Unless you've been living under a rock—Earth or Martian—in the past month, surely you have heard about the Curiosity rover's landing and early adventures on Mars.
After digging holes in the Earth's crust for nearly two decades, Princeton University geoscientist Tullis Onstott is now making headlines for unearthing "worms from hell."
Expensive tests for measuring everything from sperm motility to cancer diagnosis have just been made hundreds of thousands of dollars cheaper by a PhD student from Brunel University London who hacked his own microscope.
Looking for life on other planets is not straightforward. It usually relies on chemical detection, which might be limited or even completely irrelevant to alien biology. On the other hand, motion is a trait of all life, and ...
After two decades of examining a microscopic algae-eater that lives in a lake in Norway, scientists on Thursday declared it to be one of the world's oldest living organisms and man's remotest relative.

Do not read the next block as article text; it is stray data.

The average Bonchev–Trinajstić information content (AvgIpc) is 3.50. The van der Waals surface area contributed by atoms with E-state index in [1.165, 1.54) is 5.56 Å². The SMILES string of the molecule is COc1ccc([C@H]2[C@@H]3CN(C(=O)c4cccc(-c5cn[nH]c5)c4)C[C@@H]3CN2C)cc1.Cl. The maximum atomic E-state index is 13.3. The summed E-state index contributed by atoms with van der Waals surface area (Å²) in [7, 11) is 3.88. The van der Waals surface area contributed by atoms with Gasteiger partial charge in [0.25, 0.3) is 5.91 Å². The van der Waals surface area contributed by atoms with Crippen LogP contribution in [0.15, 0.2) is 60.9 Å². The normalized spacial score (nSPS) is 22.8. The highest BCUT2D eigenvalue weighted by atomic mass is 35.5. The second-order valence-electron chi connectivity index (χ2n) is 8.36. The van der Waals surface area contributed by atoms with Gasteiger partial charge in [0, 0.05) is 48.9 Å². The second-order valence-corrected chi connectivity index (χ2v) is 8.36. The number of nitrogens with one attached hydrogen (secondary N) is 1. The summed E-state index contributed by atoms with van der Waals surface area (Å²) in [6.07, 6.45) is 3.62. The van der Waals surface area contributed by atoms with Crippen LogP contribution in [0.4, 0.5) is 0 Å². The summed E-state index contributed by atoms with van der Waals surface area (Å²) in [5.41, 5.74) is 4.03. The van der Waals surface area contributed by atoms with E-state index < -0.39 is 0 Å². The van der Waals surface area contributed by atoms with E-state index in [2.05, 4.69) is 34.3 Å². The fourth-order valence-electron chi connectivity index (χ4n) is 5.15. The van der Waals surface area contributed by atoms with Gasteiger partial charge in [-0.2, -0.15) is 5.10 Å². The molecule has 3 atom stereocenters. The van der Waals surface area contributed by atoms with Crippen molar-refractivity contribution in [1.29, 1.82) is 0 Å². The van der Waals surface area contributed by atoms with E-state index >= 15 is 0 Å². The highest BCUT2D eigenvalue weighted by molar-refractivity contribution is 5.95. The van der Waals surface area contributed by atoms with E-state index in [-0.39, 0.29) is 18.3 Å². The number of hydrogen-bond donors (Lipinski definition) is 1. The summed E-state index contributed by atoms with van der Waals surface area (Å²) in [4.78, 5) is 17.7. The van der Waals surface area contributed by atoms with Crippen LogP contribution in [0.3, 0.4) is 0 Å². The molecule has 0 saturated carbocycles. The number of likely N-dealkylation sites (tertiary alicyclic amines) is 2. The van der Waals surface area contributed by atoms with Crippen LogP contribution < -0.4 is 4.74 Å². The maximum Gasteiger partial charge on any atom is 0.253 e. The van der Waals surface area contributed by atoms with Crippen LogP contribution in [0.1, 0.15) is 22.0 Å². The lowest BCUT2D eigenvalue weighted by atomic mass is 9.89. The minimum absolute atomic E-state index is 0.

(Phys.org) -- Moqui marbles, unusual balls of rock that can be found rolling around the southwestern U.S. sandstone regions, were formed roughly 2 million years ago with the help of microorganisms. This discovery by a University ...
(PhysOrg.com) -- The world's rivers, the single largest renewable water resource for humans and a crucible of aquatic biodiversity, are in a crisis of ominous proportions, according to a new global analysis.
A UK-Canadian team of scientists has discovered ancient pockets of water, which have been isolated deep underground for billions of years and contain abundant chemicals known to support life.
Tiny 1,900 million-year-old fossils from rocks around Lake Superior, Canada, give the first ever snapshot of organisms eating each other and suggest what the ancient Earth would have smelled like.